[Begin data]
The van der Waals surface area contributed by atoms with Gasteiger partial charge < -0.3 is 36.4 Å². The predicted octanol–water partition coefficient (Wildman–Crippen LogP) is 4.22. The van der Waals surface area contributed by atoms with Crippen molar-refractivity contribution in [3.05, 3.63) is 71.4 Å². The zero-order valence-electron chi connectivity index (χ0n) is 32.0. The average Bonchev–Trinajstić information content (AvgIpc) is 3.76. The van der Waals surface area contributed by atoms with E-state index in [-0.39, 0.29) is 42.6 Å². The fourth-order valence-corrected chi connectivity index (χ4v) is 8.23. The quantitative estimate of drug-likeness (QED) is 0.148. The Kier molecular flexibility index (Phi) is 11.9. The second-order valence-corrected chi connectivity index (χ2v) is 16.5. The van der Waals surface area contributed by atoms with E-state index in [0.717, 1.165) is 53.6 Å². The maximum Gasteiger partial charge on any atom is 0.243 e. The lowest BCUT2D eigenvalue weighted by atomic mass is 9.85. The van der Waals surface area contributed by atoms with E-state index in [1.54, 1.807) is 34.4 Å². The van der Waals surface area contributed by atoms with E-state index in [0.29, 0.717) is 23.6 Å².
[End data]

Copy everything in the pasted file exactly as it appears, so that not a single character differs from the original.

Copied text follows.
The van der Waals surface area contributed by atoms with Gasteiger partial charge < -0.3 is 36.4 Å². The predicted octanol–water partition coefficient (Wildman–Crippen LogP) is 4.22. The van der Waals surface area contributed by atoms with Crippen molar-refractivity contribution in [3.05, 3.63) is 71.4 Å². The zero-order valence-electron chi connectivity index (χ0n) is 32.0. The average Bonchev–Trinajstić information content (AvgIpc) is 3.76. The van der Waals surface area contributed by atoms with E-state index in [-0.39, 0.29) is 42.6 Å². The fourth-order valence-corrected chi connectivity index (χ4v) is 8.23. The quantitative estimate of drug-likeness (QED) is 0.148. The Kier molecular flexibility index (Phi) is 11.9. The second-order valence-corrected chi connectivity index (χ2v) is 16.5. The van der Waals surface area contributed by atoms with E-state index in [0.717, 1.165) is 53.6 Å². The maximum Gasteiger partial charge on any atom is 0.243 e. The lowest BCUT2D eigenvalue weighted by atomic mass is 9.85. The van der Waals surface area contributed by atoms with E-state index in [1.54, 1.807) is 34.4 Å². The van der Waals surface area contributed by atoms with E-state index in [0.29, 0.717) is 23.6 Å².